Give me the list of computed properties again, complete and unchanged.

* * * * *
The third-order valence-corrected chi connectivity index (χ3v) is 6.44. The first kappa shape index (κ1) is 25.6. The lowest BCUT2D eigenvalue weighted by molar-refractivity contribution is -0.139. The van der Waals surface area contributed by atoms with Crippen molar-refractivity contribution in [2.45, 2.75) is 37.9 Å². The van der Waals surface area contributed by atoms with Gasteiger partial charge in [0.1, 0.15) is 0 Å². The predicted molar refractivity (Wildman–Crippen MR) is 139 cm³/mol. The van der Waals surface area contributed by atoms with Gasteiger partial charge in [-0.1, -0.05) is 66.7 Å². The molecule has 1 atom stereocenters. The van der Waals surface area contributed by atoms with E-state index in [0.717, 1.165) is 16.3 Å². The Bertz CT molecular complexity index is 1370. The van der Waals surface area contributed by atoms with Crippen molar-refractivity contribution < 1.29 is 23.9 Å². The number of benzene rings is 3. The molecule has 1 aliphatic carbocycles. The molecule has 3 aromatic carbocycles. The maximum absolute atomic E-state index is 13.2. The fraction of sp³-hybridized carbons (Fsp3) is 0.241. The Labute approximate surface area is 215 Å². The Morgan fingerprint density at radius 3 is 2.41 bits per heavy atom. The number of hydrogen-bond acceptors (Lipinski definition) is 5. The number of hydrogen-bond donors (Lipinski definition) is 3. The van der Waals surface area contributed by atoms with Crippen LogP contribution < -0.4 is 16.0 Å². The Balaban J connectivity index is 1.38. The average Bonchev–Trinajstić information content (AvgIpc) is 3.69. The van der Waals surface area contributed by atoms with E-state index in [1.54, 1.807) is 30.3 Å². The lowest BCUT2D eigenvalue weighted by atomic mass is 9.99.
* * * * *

The third-order valence-corrected chi connectivity index (χ3v) is 6.44. The first kappa shape index (κ1) is 25.6. The lowest BCUT2D eigenvalue weighted by molar-refractivity contribution is -0.139. The van der Waals surface area contributed by atoms with Crippen molar-refractivity contribution in [2.45, 2.75) is 37.9 Å². The van der Waals surface area contributed by atoms with Gasteiger partial charge in [0.1, 0.15) is 0 Å². The predicted molar refractivity (Wildman–Crippen MR) is 139 cm³/mol. The van der Waals surface area contributed by atoms with Gasteiger partial charge in [-0.1, -0.05) is 66.7 Å². The molecule has 1 atom stereocenters. The van der Waals surface area contributed by atoms with E-state index in [0.717, 1.165) is 16.3 Å². The Bertz CT molecular complexity index is 1370. The van der Waals surface area contributed by atoms with Crippen molar-refractivity contribution < 1.29 is 23.9 Å². The number of benzene rings is 3. The molecule has 1 aliphatic carbocycles. The molecule has 3 aromatic carbocycles. The maximum absolute atomic E-state index is 13.2. The fraction of sp³-hybridized carbons (Fsp3) is 0.241. The Labute approximate surface area is 215 Å². The Morgan fingerprint density at radius 3 is 2.41 bits per heavy atom. The number of hydrogen-bond acceptors (Lipinski definition) is 5. The number of hydrogen-bond donors (Lipinski definition) is 3. The van der Waals surface area contributed by atoms with Crippen LogP contribution < -0.4 is 16.0 Å². The Balaban J connectivity index is 1.38. The average Bonchev–Trinajstić information content (AvgIpc) is 3.69. The van der Waals surface area contributed by atoms with E-state index in [1.54, 1.807) is 30.3 Å². The lowest BCUT2D eigenvalue weighted by atomic mass is 9.99.